Affective Factors Which Influence Learning about Sexually Transmitted Diseases.Reportar como inadecuado




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This study investigated the role that emotional factors play in learning about sexual health and in adopting sexually healthy behaviors. Learning about health and adopting healthy behaviors hinges on two variables: the desire to avoid illness and a belief that one can avoid threats to health through personal action. This paper reports on individual differences which influence learning about sexual health. Erotophobia, or a negative affective response to sexuality, has been shown to inhibit sexual health, including birth control and sexually transmitted disease (STD) preventive techniques. An experimental-control group design was used to test the effect of erotophobia both on learning about STDs and subsequent perceptions of vulnerability to STDs. College students who were high in erotophobia gained less information and perceived themselves to be less vulnerable to STDs at posttest than did subjects low in erotophobia. According to these findings, it is vital for educators to gauge the emotional reactions of students to sexual health education prior to instruction to avoid increasing denial of sexual health risk. Sex health education, like all educational efforts, needs to be targeted to specific audiences. (LL)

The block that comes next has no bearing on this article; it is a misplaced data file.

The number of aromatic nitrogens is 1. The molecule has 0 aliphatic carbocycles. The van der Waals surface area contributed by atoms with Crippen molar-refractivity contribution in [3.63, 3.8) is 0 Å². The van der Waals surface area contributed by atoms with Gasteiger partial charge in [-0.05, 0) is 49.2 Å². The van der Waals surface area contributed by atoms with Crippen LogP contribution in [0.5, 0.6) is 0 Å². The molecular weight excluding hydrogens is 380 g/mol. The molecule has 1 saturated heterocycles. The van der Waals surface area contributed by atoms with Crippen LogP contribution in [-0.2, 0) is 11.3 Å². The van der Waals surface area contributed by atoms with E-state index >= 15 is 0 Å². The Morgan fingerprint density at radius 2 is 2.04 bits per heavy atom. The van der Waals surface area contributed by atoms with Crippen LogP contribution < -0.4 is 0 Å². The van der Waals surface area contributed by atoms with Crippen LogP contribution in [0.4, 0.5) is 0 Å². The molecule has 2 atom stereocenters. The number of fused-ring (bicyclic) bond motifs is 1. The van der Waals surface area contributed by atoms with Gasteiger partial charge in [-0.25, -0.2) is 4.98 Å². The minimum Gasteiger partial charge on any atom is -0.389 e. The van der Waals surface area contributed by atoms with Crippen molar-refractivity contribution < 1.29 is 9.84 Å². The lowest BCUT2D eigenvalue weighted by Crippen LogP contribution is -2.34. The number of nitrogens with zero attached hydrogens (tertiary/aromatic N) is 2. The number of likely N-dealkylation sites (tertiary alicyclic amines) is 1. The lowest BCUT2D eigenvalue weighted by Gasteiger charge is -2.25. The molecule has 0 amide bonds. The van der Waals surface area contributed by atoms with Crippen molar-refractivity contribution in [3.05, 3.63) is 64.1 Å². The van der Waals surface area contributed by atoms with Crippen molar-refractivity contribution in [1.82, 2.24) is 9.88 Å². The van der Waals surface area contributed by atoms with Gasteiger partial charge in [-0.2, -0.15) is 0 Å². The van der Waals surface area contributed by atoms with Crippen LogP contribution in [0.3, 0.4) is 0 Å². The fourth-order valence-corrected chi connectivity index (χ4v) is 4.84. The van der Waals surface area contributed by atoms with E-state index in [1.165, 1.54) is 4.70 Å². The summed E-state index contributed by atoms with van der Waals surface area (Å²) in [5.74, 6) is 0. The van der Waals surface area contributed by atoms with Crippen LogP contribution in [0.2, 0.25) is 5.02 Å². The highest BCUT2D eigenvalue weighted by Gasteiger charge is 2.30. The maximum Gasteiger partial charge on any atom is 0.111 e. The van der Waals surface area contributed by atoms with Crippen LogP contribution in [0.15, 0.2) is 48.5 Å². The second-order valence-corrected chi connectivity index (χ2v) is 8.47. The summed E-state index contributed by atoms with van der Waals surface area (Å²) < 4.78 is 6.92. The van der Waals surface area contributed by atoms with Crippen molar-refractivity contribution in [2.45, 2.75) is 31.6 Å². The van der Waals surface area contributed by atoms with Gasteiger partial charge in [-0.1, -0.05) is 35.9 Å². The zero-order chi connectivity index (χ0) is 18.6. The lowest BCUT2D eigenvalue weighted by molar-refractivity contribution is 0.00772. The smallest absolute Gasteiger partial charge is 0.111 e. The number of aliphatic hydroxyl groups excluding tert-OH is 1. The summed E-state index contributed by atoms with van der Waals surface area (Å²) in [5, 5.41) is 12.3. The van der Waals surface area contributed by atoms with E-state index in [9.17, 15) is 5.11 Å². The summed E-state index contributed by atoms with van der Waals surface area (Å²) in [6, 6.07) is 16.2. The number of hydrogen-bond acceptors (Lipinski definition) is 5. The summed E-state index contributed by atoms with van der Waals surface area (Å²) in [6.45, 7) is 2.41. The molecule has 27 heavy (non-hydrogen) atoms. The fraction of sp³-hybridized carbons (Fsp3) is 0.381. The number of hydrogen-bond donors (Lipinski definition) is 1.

Descriptors: Affective Behavior, College Students, Emotional Response, Health Promotion, Higher Education, Individual Differences, Learning Strategies, Negative Attitudes, Pretests Posttests, Sex Education, Sexuality, Sexually Transmitted Diseases











Autor: Schmidt, Mary F.; McKirnan, David

Fuente: https://eric.ed.gov/?q=a&ft=on&ff1=dtySince_1992&pg=11876&id=ED350298



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